What to do Between Sessions

Now you’re in the groove, and if you’re like most people, you’re spending about an hour a week in therapy. Excellent! But what do you do with the other 167 hours of the week? Hopefully, at least sometimes, you and your therapist work together to design “homework” assignments to help you continue to work on your new skills or gain more data or information between sessions. This could look a lot of different ways: like journaling, doing worksheets, conducting behavioral experiments (AKA trying on new behaviors and collecting some data on the results), testing out new skills, engaging in exposures to things that make you anxious… the possibilities are only limited by your creativity! Engaging in work between sessions is the best way to maximize your results and speed up your progress in therapy.

Red Flags for your Therapist

Most therapists are awesome and know exactly what to do to help individuals achieve their goals in a safe and healthy way. That being said, there are bad apples in every profession, and psychology is no exception! Therefore, I want to include a list of some of the red flags to look for. If your therapist exhibits any of these behaviors, it might be time to move on and find someone else to work with:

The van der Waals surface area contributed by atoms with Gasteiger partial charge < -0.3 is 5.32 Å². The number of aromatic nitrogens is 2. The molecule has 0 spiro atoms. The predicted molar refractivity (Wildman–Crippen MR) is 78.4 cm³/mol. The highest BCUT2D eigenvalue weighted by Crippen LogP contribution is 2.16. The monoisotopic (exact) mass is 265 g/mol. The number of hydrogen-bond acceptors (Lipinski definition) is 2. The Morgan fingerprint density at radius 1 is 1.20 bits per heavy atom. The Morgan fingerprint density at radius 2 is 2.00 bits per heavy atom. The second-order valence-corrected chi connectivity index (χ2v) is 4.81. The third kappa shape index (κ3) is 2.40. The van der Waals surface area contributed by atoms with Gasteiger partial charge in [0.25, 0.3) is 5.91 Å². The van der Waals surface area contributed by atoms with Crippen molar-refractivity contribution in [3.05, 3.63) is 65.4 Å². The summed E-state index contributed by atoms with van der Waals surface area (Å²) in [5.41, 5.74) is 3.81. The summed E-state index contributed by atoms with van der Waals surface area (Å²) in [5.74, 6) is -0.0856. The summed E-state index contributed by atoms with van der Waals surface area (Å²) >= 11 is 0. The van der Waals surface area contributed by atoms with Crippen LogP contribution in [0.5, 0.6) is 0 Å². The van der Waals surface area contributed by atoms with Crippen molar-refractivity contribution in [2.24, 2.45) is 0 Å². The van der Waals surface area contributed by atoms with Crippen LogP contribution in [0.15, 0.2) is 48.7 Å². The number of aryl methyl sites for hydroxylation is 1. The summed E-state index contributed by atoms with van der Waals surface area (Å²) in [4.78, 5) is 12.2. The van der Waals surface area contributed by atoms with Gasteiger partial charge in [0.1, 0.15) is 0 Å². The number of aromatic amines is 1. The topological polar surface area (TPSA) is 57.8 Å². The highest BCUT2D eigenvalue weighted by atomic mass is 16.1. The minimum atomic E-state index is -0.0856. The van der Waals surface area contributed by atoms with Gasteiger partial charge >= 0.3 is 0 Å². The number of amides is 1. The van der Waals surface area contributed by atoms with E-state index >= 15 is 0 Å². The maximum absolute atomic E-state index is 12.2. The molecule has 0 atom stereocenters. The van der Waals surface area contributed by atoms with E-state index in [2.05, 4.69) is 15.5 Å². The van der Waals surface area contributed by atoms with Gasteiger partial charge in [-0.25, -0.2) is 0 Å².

• Oversharing: while sharing some details is appropriate (after all, therapists are people too!), oversharing demonstrates that the therapist struggles with setting boundaries themselves. Sharing things from their life that may be relevant to you or what you’re talking about is appropriate occasionally. However, if it starts to feel like you’re learning more about them than they’re learning about you, you’ve got a big problem.